This is the simplest CA structure that allows separate administration, control, and security policies for the root CA and a subordinate CA. You can maintain restrictive controls and policies for your root CA while allowing more permissive access for the subordinate CA. The latter is used for bulk issuance of end-entity certificates.

  • Three CA levels: root CA and two layers of subordinate CA

    Similar to the above, this structure adds an additional CA layer to further separate the root CA from low-level CA operations. The middle CA layer is only used to sign subordinate CAs that carry out the issuance of end-entity certificates.

Less common CA structures include the following:

  • Four or more CA levels

    Though less common than three-level hierarchies, CA hierarchies with four or more levels are possible and may be required to allow administrative delegation.

  • One CA level: root CA only

    This structure is commonly used for development and testing when a full chain of trust is not required. Used in production, it is atypical. Moreover, it violates the best practice of maintaining separate security policies for the root CA and the CAs that issue end-entity certificates.

    However, if you are already issuing certificates directly from a root CA, you can migrate to ACM Private CA. Doing so provides security and control advantages over using a root CA managed with OpenSSL or other software.

Example of a Private PKI for a Manufacturer

In this example, a hypothetical technology company manufactures two Internet of Things (IoT) products, a smart light bulb and a smart toaster. During production, each device is issued an end-entity certificate so it can communicate securely over the internet with the manufacturer. The company's PKI also secures its computer infrastructure, including the internal website and various self-hosted computer services that run finance and business operations.

Consequently, the CA hierarchy closely models these administrative and operational aspects of the business.


						Diagram of a more complex CA hierarchy.

This hierarchy contains three roots, one for Internal Operations and two for External Operations (one root CA for each product line). It also illustrates multiple certification depths, with two levels of CA for Internal Operations and three levels for External Operations.

The use of separated root CAs and additional depth on the External Operations side is a design decision serving business and security needs. With multiple CA trees, the PKI is future-proofed against corporate reorganizations, divestitures, or acquisitions. When changes occur, an entire root CA hierarchy can move cleanly with the division it secures. And with two levels of subordinate CA, the roots CAs have a high level of isolation from the level 3 CAs that are responsible for bulk-signing the certificates for thousands or millions of manufactured items.

On the internal side, corporate web and internal computer operations complete a two-level hierarchy. These levels allow web administrators and operations engineers to manage certificate issuance independently for their own work domains. The compartmentalization of PKI into distinct functional domains is a security best practice and protects each from a compromise that might affect the other. Web administrators issue end-entity certificates for use by web browsers throughout the company, authenticating and encrypting communications on the internal website. Operations engineers issue end-entity certificates that authenticate data center hosts and computer services to one another. This system helps keep sensitive data secure by encrypting it on the LAN.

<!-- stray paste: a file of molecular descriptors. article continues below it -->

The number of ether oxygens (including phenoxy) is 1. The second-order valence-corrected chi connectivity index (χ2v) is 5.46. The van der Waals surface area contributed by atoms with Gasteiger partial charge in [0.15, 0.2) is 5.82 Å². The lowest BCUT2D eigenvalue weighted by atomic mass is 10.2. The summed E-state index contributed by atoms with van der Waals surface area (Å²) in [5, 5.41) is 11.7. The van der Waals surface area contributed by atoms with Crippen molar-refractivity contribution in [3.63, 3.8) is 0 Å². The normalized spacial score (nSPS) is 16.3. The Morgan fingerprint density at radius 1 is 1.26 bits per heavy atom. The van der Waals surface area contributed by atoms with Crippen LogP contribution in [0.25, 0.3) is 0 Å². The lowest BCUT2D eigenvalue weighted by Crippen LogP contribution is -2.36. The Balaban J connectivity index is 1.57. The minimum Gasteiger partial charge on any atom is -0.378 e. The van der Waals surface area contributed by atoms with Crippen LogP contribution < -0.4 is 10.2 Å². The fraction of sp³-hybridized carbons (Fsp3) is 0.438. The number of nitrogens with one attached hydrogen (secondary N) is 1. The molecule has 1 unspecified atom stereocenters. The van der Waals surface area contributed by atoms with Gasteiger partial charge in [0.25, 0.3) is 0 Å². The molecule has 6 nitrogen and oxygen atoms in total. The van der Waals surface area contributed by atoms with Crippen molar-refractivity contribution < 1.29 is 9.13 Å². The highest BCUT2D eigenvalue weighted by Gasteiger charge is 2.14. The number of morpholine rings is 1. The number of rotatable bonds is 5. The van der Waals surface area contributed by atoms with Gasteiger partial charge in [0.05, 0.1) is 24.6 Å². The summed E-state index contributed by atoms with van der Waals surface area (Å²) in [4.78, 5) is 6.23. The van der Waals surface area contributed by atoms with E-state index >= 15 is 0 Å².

Setting Length Constraints on the Certification Path

The structure of a CA hierarchy is defined and enforced by the basics constraints extension that each certificate contains. The extension defines two constraints:

  • cA – Whether the certificate defines a CA. If this value is false (the default), then the certificate is an end-entity certificate.

  • pathLenConstraint – The maximum additional depth of a certification path that includes the certificate.

A root CA certificate needs maximum flexibility and does not include a path length constraint. This allows the root to define a certification path of any depth.

Note

ACM Private CA limits the certification path to five levels.

Subordinate CAs have pathLenConstraint values equal to or greater than zero, depending on location in the hierarchy placement and desired features. For example, in a hierarchy with three CAs, no path constraint is specified for the root CA. The first subordinate CA has a path length of 1 and can therefore sign child CAs. Each of these child CAs must necessarily have a pathLenConstraint value of zero. This means that they can sign end-entity certificates but cannot issue additional CA certificates. Limiting the power to create new CAs is an important security control.

The following diagram illustrates this propagation of limited authority down the hierarchy.


					Diagram of a simple, three-level CA hierarchy.

In this four-level hierarchy, the root is unconstrained (as always). But the first subordinate CA has a pathLenConstraint value of 2, which limits its child CAs from going more than two levels deeper. Consequently, for a valid certification path, the constraint value must decrement to zero in the next two levels. If a web browser encounters an end-entity certificate from this branch that has a path length greater than four, validation fails. Such a certificate could be the result of an accidentally created CA, a misconfigured CA, or a unauthorized issuance.

Managing Depth with Templates

ACM Private CA provides templates for issuing root, subordinate, and end-entity certificates. These templates encapsulate best practices for the basic constraints values, including path length. The templates include the following:

  • RootCACertificate/V1

  • SubordinateCACertificate_PathLen0/V1

  • SubordinateCACertificate_PathLen1/V1

  • SubordinateCACertificate_PathLen2/V1

  • SubordinateCACertificate_PathLen3/V1

  • EndEntityCertificate/V1

The IssueCertificate API will return an error if you attempt to create a CA with a path length greater than or equal to the path length of its issuing CA certificate.

For more information about certificate templates, see Using Templates.